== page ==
It seems that tomorrow, at its educational event, Apple will be introducing one or more new low-cost iPad models dedicated to the school environment. It is impossible to say that anyone in Mountain View had this in mind when deciding to announce today an educationally focused tablet to call their own, but here we are.
Google announced today, in partnership with Acer, the Chromebook Tab 10, which fulfills exactly this role of being (relatively) inexpensive equipment and intended primarily for students and / or children. It also holds an interesting distinction: the first tablet to come equipped with Chrome OS, system then reserved only for “full” or hybrid computers.
In terms of hardware, the equipment as expected is not at all impressive: here we have a 9.7 inch IPS screen with a resolution of 2048 × 1536 pixels (enough for a rate of 264 pixels per inch), OP1 processor from Rockchip, 4GB RAM and 32GB storage, with microSD card slot and a headphone jack (can I hear an amm?). Also featured are a 5 megapixel rear camera, a 2 megapixel front camera, Wi-Fi and Bluetooth connections, a USB-C port and a battery that, according to the manufacturer, lasts 9 hours in regular use.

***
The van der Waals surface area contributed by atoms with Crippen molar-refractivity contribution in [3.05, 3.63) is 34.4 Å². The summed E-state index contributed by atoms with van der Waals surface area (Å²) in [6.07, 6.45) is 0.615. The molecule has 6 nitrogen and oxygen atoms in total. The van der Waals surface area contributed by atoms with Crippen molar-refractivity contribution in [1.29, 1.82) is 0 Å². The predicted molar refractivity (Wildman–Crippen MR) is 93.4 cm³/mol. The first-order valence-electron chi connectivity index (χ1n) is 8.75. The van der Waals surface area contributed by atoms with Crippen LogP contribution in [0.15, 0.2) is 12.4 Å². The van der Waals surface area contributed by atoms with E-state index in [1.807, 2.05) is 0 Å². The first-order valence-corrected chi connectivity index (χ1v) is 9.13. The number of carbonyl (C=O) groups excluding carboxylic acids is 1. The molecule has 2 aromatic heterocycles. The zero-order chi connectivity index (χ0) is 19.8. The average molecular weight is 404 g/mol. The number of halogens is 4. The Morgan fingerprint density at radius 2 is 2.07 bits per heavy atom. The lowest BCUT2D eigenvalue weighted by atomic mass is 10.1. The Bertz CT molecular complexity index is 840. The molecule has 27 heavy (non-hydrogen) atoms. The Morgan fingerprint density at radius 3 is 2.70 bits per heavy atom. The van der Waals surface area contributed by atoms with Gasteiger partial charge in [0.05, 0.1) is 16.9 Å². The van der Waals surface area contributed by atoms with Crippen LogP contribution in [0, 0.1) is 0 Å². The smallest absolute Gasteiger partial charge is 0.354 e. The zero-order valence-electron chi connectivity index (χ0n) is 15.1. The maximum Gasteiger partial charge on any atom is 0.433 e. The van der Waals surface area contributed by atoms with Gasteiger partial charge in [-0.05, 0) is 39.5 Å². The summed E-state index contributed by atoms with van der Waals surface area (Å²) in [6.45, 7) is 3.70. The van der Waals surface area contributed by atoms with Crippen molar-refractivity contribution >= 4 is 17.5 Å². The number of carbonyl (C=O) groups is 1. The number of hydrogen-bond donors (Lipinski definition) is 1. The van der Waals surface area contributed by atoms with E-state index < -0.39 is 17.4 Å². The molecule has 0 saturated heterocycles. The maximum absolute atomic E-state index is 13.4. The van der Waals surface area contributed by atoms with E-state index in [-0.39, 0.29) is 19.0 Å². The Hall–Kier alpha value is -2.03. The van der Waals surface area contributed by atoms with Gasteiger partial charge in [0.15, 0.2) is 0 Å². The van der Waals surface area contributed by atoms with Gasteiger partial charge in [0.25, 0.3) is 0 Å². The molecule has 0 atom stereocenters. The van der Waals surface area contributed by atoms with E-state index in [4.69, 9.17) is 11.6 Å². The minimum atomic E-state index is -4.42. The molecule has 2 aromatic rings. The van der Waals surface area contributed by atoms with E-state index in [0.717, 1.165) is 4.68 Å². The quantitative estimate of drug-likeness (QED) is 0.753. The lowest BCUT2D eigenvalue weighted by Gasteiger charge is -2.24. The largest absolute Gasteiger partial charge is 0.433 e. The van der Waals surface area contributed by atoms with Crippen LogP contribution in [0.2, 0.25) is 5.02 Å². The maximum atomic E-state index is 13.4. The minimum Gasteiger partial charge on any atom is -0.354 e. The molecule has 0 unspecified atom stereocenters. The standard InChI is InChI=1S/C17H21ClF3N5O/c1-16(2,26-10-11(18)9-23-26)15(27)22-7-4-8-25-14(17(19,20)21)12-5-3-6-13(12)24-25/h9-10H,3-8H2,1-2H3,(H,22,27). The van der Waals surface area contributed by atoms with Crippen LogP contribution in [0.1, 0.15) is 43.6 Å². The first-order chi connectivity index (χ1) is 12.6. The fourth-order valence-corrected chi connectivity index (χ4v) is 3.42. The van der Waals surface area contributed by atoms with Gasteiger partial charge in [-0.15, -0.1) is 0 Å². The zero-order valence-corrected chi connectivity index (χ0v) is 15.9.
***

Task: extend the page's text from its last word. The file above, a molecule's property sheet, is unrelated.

More interesting to note that the tablet brings, in the style of the Galaxy Note smartphones, a Wacom stylus embedded in its body. The not-so-powerful pen is a piece that does not support sensitivity levels and does not need to be reloaded or paired, but it should fulfill its role of assisting students with tasks and notes. As for Chrome OS, we have the same old system here, with no adaptations (it is already very friendly to touch devices) and with the ability to run Android apps, which is always an interesting draw.
The Chromebook Tab 10 will initially be sold only to schools and education professionals; It will be released in April in the United States, costing the same as the (currently) cheaper iPad: $ 330. The launch in other parts of the world should occur from the following month.
Let's now wait for Ma's response if she comes.